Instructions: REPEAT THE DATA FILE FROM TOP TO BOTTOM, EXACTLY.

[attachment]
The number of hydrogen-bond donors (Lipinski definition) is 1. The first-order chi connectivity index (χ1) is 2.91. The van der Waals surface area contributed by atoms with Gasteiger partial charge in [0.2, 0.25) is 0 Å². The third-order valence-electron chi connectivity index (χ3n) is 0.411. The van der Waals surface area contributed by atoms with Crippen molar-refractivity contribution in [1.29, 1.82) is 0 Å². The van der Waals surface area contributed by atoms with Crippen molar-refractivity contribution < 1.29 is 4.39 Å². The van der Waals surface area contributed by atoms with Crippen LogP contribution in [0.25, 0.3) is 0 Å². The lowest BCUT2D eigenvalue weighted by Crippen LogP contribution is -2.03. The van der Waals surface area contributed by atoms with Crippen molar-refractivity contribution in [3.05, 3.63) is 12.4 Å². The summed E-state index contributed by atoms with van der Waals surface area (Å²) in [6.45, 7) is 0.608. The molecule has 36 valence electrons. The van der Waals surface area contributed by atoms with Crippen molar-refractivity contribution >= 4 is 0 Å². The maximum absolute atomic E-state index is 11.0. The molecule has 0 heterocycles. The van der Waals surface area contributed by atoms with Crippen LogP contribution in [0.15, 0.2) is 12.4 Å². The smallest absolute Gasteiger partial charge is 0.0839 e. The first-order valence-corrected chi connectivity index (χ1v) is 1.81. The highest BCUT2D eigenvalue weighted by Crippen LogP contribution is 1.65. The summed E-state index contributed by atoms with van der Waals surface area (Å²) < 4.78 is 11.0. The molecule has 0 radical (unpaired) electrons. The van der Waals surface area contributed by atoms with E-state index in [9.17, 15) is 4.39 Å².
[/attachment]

The number of hydrogen-bond donors (Lipinski definition) is 1. The first-order chi connectivity index (χ1) is 2.91. The van der Waals surface area contributed by atoms with Gasteiger partial charge in [0.2, 0.25) is 0 Å². The third-order valence-electron chi connectivity index (χ3n) is 0.411. The van der Waals surface area contributed by atoms with Crippen molar-refractivity contribution in [1.29, 1.82) is 0 Å². The van der Waals surface area contributed by atoms with Crippen molar-refractivity contribution < 1.29 is 4.39 Å². The van der Waals surface area contributed by atoms with Crippen LogP contribution in [0.25, 0.3) is 0 Å². The lowest BCUT2D eigenvalue weighted by Crippen LogP contribution is -2.03. The van der Waals surface area contributed by atoms with Crippen molar-refractivity contribution in [3.05, 3.63) is 12.4 Å². The summed E-state index contributed by atoms with van der Waals surface area (Å²) in [6.45, 7) is 0.608. The molecule has 36 valence electrons. The van der Waals surface area contributed by atoms with Crippen molar-refractivity contribution >= 4 is 0 Å². The maximum absolute atomic E-state index is 11.0. The molecule has 0 heterocycles. The van der Waals surface area contributed by atoms with Crippen LogP contribution in [0.15, 0.2) is 12.4 Å². The smallest absolute Gasteiger partial charge is 0.0839 e. The first-order valence-corrected chi connectivity index (χ1v) is 1.81. The highest BCUT2D eigenvalue weighted by Crippen LogP contribution is 1.65. The summed E-state index contributed by atoms with van der Waals surface area (Å²) < 4.78 is 11.0. The molecule has 0 radical (unpaired) electrons. The van der Waals surface area contributed by atoms with E-state index in [9.17, 15) is 4.39 Å².